PARIS — Major orders from India and Malaysia helped lift French arms exports to a value of 6.5 billion euros ($8.4 billion) last year, according to a parliamentary report published Nov. 22.
The total, a 27 percent increase in value terms from 2010, ensured France remained the world’s fourth-biggest exporter, behind the U.S., Russia and Britain.
Between 2006 and 2011, France’s Defence Ministry estimates that the U.S. had 44 percent of the world market, Russia 14 percent, Britain 11 percent, France 8.5 percent and Israel 5.5 percent.
The Asia-Pacific region took 42 percent of French exports last year, buoyed in particular by a contract with India for the modernization of 51 French-built Mirage 2000 fighter jets and an order from Malaysia for parts for armored vehicles.
Over the past five years, the Middle East has been France’s most important market, accounting for 26 percent of orders, with Saudi Arabia and the United Arab Emirates the leading purchasers.
The report underlines that France’s market share is likely to come under attack from emerging rivals.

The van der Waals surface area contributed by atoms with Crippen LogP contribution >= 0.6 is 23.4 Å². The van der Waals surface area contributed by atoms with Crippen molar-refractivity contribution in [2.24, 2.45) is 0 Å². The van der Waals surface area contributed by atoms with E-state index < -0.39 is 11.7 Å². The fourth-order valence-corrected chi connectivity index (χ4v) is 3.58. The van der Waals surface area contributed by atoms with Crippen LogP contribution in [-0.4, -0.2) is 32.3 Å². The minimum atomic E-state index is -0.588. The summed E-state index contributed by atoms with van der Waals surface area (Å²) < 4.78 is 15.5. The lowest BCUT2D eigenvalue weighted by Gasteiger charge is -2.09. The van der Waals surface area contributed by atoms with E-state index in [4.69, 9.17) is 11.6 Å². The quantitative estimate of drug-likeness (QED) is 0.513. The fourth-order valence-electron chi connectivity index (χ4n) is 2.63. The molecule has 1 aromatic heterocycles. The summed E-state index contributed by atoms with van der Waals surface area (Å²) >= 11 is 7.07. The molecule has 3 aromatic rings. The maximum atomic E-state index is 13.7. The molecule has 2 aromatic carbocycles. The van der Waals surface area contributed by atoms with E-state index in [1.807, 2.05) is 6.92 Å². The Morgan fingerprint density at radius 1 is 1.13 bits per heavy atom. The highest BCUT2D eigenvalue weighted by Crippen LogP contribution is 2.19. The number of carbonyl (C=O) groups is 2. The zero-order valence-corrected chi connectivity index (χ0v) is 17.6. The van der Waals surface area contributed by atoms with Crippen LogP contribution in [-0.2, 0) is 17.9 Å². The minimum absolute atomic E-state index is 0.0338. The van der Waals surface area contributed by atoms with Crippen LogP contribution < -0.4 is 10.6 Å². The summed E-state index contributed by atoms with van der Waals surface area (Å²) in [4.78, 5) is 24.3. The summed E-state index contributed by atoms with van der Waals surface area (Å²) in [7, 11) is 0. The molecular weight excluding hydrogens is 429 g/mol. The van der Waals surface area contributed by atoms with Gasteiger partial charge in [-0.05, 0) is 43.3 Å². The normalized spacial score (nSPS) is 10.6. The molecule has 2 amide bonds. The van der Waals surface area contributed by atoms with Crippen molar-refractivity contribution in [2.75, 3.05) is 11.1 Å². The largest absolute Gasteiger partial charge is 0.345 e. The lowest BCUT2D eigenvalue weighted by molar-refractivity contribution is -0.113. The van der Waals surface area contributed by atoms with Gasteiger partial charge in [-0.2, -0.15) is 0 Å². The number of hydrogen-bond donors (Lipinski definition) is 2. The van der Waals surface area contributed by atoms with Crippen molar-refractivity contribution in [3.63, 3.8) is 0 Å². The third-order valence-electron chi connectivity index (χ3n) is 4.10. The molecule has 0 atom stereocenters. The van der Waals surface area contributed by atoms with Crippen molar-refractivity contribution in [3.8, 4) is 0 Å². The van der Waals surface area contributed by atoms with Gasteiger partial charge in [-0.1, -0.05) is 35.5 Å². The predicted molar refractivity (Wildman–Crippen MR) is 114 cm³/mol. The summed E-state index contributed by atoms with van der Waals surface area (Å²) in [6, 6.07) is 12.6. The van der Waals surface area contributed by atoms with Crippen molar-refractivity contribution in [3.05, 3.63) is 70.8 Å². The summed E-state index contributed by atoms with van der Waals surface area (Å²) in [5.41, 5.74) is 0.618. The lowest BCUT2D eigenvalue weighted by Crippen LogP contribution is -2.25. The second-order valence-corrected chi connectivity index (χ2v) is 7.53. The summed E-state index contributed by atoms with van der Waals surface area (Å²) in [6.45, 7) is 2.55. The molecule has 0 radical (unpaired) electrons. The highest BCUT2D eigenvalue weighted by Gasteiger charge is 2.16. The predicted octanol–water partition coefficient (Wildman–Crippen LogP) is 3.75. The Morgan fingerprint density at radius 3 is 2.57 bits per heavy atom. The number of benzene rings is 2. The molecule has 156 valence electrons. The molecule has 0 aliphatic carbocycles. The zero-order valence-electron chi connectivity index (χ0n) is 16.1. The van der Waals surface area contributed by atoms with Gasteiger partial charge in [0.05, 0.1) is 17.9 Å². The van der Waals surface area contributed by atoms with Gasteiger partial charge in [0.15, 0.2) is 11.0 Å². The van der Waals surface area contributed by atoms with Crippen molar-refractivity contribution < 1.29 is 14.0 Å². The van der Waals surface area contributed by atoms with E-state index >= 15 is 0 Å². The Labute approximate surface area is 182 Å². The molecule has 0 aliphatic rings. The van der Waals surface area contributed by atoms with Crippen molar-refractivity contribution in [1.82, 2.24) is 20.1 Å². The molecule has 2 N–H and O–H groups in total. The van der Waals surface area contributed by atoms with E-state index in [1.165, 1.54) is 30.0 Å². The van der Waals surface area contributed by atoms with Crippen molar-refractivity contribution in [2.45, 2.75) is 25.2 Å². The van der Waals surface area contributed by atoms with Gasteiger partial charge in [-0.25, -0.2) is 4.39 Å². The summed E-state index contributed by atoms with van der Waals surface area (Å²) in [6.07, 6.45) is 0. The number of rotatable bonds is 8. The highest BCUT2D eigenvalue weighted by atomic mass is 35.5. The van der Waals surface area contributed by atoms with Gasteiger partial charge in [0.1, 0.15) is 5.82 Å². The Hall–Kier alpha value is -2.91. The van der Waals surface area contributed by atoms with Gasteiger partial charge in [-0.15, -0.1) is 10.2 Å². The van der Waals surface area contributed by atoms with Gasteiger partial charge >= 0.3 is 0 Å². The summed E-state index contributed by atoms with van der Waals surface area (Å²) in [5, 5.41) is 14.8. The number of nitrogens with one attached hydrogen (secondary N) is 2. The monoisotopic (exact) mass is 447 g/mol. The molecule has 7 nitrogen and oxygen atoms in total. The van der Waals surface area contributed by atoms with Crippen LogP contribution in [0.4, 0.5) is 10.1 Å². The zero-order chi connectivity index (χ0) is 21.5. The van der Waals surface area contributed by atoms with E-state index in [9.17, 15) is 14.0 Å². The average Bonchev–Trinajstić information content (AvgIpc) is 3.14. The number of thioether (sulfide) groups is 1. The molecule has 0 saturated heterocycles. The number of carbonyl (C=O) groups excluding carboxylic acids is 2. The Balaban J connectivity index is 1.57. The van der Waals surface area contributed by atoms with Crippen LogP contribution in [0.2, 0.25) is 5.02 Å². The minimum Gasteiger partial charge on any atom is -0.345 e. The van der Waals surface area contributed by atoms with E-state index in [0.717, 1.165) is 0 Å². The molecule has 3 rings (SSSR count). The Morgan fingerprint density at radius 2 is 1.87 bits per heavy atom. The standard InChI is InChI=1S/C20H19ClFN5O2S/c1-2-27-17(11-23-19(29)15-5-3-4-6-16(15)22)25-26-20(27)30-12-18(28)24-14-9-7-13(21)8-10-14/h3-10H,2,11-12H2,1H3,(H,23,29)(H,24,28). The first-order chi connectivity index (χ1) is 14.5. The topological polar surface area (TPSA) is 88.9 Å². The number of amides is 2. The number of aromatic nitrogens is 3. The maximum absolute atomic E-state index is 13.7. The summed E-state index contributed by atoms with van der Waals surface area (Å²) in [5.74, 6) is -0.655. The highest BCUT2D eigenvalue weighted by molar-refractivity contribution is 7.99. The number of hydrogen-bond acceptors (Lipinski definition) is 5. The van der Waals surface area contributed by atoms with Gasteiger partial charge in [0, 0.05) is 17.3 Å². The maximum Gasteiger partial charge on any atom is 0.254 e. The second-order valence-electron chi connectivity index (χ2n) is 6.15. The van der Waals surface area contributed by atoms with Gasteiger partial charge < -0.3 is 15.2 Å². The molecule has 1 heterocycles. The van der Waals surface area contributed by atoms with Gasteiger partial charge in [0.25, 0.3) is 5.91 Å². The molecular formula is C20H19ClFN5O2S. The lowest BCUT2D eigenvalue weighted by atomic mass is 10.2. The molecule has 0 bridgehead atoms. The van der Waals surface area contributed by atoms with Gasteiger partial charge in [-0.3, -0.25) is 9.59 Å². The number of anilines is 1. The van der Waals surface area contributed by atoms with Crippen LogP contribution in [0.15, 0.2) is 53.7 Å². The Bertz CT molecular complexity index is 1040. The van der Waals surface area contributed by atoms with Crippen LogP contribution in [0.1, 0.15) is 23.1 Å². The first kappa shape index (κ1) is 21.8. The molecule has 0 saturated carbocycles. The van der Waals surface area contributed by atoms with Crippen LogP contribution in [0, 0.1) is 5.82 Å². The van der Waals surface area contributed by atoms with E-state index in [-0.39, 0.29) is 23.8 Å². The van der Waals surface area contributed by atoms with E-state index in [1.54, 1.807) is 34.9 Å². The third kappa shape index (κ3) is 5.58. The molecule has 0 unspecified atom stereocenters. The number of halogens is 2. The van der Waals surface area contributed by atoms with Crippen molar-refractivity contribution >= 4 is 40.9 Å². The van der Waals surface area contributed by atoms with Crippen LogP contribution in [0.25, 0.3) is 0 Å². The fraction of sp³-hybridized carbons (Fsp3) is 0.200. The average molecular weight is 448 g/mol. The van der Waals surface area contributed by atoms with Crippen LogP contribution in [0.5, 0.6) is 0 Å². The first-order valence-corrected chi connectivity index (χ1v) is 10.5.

“China, Brazil, South Africa and, of course, India all want to enter the club of major exporters,” it says.
The report also notes that South Korea has set a target of 3 billion euros in sales for 2012, an objective which, if met, would put it sixth in the table of exporters.
France’s defense sector supports 165,000 jobs, and with domestic spending being cut, exports are increasingly important for a sector that has strategic importance for the country’s industrial base, the report states.
Defence Minister Jean-Yves Le Drian is drawing up a plan to support small and medium-sized defense companies which will notably simplify the process of obtaining licenses for arms exports. But the government said it would remain vigilant with regard to the arms trade.